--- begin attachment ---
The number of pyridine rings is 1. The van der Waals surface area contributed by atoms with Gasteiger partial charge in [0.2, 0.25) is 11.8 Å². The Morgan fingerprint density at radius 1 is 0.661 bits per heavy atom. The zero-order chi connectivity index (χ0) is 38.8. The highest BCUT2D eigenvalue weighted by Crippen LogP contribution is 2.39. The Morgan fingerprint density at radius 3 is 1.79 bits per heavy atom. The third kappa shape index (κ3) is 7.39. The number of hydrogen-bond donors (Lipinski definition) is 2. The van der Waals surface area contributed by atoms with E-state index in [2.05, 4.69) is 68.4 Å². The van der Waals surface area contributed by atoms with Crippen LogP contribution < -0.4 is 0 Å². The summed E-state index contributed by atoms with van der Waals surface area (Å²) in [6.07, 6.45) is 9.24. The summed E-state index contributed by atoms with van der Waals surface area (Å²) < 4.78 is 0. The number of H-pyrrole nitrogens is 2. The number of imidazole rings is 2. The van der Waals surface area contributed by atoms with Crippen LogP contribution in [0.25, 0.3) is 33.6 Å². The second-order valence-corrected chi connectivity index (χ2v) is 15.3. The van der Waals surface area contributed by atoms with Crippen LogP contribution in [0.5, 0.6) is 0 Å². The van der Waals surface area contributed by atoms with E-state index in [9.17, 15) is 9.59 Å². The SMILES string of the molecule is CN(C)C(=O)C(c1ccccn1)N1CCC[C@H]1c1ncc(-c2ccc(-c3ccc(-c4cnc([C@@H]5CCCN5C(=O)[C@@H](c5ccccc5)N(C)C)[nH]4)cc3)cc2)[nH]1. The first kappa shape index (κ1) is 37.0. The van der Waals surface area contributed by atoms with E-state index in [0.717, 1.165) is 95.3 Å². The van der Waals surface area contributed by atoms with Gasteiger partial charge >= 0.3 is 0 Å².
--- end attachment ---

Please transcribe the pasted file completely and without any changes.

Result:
The number of pyridine rings is 1. The van der Waals surface area contributed by atoms with Gasteiger partial charge in [0.2, 0.25) is 11.8 Å². The Morgan fingerprint density at radius 1 is 0.661 bits per heavy atom. The zero-order chi connectivity index (χ0) is 38.8. The highest BCUT2D eigenvalue weighted by Crippen LogP contribution is 2.39. The Morgan fingerprint density at radius 3 is 1.79 bits per heavy atom. The third kappa shape index (κ3) is 7.39. The number of hydrogen-bond donors (Lipinski definition) is 2. The van der Waals surface area contributed by atoms with E-state index in [2.05, 4.69) is 68.4 Å². The van der Waals surface area contributed by atoms with Crippen LogP contribution < -0.4 is 0 Å². The summed E-state index contributed by atoms with van der Waals surface area (Å²) in [6.07, 6.45) is 9.24. The summed E-state index contributed by atoms with van der Waals surface area (Å²) < 4.78 is 0. The number of H-pyrrole nitrogens is 2. The number of imidazole rings is 2. The van der Waals surface area contributed by atoms with Crippen LogP contribution in [0.25, 0.3) is 33.6 Å². The second-order valence-corrected chi connectivity index (χ2v) is 15.3. The van der Waals surface area contributed by atoms with Crippen LogP contribution in [0.5, 0.6) is 0 Å². The van der Waals surface area contributed by atoms with E-state index in [9.17, 15) is 9.59 Å². The SMILES string of the molecule is CN(C)C(=O)C(c1ccccn1)N1CCC[C@H]1c1ncc(-c2ccc(-c3ccc(-c4cnc([C@@H]5CCCN5C(=O)[C@@H](c5ccccc5)N(C)C)[nH]4)cc3)cc2)[nH]1. The first kappa shape index (κ1) is 37.0. The van der Waals surface area contributed by atoms with E-state index in [0.717, 1.165) is 95.3 Å². The van der Waals surface area contributed by atoms with Gasteiger partial charge >= 0.3 is 0 Å².